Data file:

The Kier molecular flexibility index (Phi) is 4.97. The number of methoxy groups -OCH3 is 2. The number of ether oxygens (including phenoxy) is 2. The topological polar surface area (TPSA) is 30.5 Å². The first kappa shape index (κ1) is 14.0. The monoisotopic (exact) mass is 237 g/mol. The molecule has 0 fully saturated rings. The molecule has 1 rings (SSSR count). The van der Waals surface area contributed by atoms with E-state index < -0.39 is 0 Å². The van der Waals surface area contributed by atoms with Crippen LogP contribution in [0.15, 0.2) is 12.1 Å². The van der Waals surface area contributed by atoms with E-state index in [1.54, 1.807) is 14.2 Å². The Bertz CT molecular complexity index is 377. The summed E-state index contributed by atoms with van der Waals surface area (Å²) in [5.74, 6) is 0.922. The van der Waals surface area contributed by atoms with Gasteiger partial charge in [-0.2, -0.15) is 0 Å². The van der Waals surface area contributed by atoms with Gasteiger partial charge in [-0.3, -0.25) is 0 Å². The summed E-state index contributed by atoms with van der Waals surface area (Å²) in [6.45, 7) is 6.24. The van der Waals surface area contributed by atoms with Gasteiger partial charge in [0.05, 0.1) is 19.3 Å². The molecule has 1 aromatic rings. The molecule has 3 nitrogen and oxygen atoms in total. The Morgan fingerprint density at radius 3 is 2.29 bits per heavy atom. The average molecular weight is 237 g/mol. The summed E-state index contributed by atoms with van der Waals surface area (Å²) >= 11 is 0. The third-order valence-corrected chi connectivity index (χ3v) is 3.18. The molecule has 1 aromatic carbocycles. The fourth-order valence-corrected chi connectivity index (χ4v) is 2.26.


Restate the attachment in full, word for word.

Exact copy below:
The Kier molecular flexibility index (Phi) is 4.97. The number of methoxy groups -OCH3 is 2. The number of ether oxygens (including phenoxy) is 2. The topological polar surface area (TPSA) is 30.5 Å². The first kappa shape index (κ1) is 14.0. The monoisotopic (exact) mass is 237 g/mol. The molecule has 0 fully saturated rings. The molecule has 1 rings (SSSR count). The van der Waals surface area contributed by atoms with E-state index < -0.39 is 0 Å². The van der Waals surface area contributed by atoms with Crippen LogP contribution in [0.15, 0.2) is 12.1 Å². The van der Waals surface area contributed by atoms with E-state index in [1.54, 1.807) is 14.2 Å². The Bertz CT molecular complexity index is 377. The summed E-state index contributed by atoms with van der Waals surface area (Å²) in [5.74, 6) is 0.922. The van der Waals surface area contributed by atoms with Gasteiger partial charge in [-0.2, -0.15) is 0 Å². The van der Waals surface area contributed by atoms with Gasteiger partial charge in [-0.3, -0.25) is 0 Å². The summed E-state index contributed by atoms with van der Waals surface area (Å²) in [6.45, 7) is 6.24. The van der Waals surface area contributed by atoms with Gasteiger partial charge in [0.05, 0.1) is 19.3 Å². The molecule has 1 aromatic rings. The molecule has 3 nitrogen and oxygen atoms in total. The Morgan fingerprint density at radius 3 is 2.29 bits per heavy atom. The average molecular weight is 237 g/mol. The summed E-state index contributed by atoms with van der Waals surface area (Å²) >= 11 is 0. The third-order valence-corrected chi connectivity index (χ3v) is 3.18. The molecule has 1 aromatic carbocycles. The fourth-order valence-corrected chi connectivity index (χ4v) is 2.26.